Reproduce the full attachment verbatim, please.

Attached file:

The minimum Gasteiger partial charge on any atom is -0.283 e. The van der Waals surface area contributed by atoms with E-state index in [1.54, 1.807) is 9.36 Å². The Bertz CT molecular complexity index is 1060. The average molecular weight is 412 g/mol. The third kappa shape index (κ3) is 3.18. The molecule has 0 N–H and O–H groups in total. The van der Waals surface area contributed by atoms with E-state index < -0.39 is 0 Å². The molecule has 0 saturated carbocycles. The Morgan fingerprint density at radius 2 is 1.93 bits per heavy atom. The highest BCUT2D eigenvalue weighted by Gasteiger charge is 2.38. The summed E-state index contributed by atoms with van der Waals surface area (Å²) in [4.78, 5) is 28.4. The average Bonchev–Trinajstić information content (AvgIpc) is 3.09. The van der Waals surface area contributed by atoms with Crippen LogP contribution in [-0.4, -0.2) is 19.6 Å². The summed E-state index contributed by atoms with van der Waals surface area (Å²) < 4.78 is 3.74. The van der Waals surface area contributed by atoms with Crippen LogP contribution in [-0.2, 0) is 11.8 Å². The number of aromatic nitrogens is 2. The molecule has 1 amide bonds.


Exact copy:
The minimum Gasteiger partial charge on any atom is -0.283 e. The van der Waals surface area contributed by atoms with E-state index in [1.54, 1.807) is 9.36 Å². The Bertz CT molecular complexity index is 1060. The average molecular weight is 412 g/mol. The third kappa shape index (κ3) is 3.18. The molecule has 0 N–H and O–H groups in total. The van der Waals surface area contributed by atoms with E-state index < -0.39 is 0 Å². The molecule has 0 saturated carbocycles. The Morgan fingerprint density at radius 2 is 1.93 bits per heavy atom. The highest BCUT2D eigenvalue weighted by Gasteiger charge is 2.38. The summed E-state index contributed by atoms with van der Waals surface area (Å²) in [4.78, 5) is 28.4. The average Bonchev–Trinajstić information content (AvgIpc) is 3.09. The van der Waals surface area contributed by atoms with Crippen LogP contribution in [-0.4, -0.2) is 19.6 Å². The summed E-state index contributed by atoms with van der Waals surface area (Å²) < 4.78 is 3.74. The van der Waals surface area contributed by atoms with Crippen LogP contribution in [-0.2, 0) is 11.8 Å². The number of aromatic nitrogens is 2. The molecule has 1 amide bonds.